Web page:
“Perhaps, not as equals but as individuals who were subject to the same ruler. The result was not what most would imagine to be global citizenship,” argues Kohona.

Nevertheless, a much wider perception of the world became established in the minds of many as a consequence. Around 330 B.C., Alexander the Great expanded little Macedonia’s sway almost to the shores of the Indus River and left, as his legacy, a concept of oneness with the culture of Greece in the minds of his subjects.

Later a bigger empire centred in Rome brought under its umbrella vast areas of Asia Minor, North Africa and Europe. A type of political unity that did not exist in the Western world before now prevailed. The political and socio-cultural footprint left behind by Imperial Rome is a factor even today in the psyche of many.

Kohona recalls that a much bigger empire resulted from the expansion of the Caliphates of Baghdad and Damascus. The oneness of belonging to one regime, which encompassed economic relations, and religion and culture, was evident from Spain to Northern India during this period. The underpinning framework of religion was a tangible factor in this case.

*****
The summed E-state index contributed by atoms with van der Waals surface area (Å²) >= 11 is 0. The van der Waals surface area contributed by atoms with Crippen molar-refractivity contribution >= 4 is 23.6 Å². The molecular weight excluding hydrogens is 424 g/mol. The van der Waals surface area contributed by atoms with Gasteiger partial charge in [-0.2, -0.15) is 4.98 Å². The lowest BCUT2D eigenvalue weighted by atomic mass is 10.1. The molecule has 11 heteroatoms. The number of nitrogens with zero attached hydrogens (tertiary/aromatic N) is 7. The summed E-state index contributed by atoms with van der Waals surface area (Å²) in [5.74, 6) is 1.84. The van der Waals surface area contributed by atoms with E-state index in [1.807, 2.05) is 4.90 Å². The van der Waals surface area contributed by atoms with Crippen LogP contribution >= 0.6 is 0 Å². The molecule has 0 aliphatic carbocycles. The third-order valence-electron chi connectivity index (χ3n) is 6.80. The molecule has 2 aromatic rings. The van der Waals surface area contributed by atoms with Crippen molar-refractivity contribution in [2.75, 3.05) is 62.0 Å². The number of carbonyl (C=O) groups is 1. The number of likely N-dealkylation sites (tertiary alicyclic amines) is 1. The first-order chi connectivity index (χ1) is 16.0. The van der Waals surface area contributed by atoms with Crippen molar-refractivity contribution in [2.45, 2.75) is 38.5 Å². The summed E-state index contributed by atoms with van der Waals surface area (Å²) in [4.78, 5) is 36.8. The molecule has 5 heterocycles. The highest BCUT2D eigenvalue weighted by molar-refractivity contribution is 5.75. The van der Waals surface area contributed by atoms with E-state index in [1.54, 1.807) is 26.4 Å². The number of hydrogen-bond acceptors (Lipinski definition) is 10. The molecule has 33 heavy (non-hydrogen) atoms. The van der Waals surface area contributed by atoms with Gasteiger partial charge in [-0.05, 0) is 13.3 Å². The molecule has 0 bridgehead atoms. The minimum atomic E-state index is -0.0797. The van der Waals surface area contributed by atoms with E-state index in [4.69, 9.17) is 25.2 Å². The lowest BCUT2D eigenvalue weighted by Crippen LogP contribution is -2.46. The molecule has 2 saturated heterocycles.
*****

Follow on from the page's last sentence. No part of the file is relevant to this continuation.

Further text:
In more recent times, says Kohona, the world witnessed the Portuguese and Spanish empires, which straddled the globe creating a sense of oneness among citizens and subjects. Religion, culture and trade relations were essential factors of these empires.

The Ottomans, the Dutch, the English, and the French created more recent empires. They said that that the sun never set on the British Empire and its legacy is far reaching. The Chinese empire which expanded, at one time to Poland and Syria under Genghis Khan and his sons, was so unified, that a laissez passer issued by an official in Khanbalik was honoured all the way to the Middle East.

“However, the oneness created by these empires, for various reasons, including geographical reality and the limits of physical power, did not encompass the whole world,” says Kohona.

Besides, one empire was often challenged by another and fell in due course. Nor did they create a feeling of global citizenship in a true sense. In fact, empires competed with each other and in certain empires the concept of oneness did not exist at all as there were different categories of subjects.

“One result, however, of these global empires was that they had the effect of bringing together different peoples, cultures, philosophies, religious beliefs, scientific ideas, political concepts and economic systems, helping to generate, at least in certain respects, feelings that there were common strands among us humans or the desire to bring them under one common umbrella,” says Kohona.

While the 20th century witnessed the emergence of sub-regional, regional and international organizations based on human rights and democratic norms – a process that has continued into the 21st century, experts believe that it is through education that the concept of global citizenship can be anchored in the minds and lives of people at several levels. [IDN-InDepthNews – January 11, 2015]

2015 IDN-InDepthNews | Analysis That Matters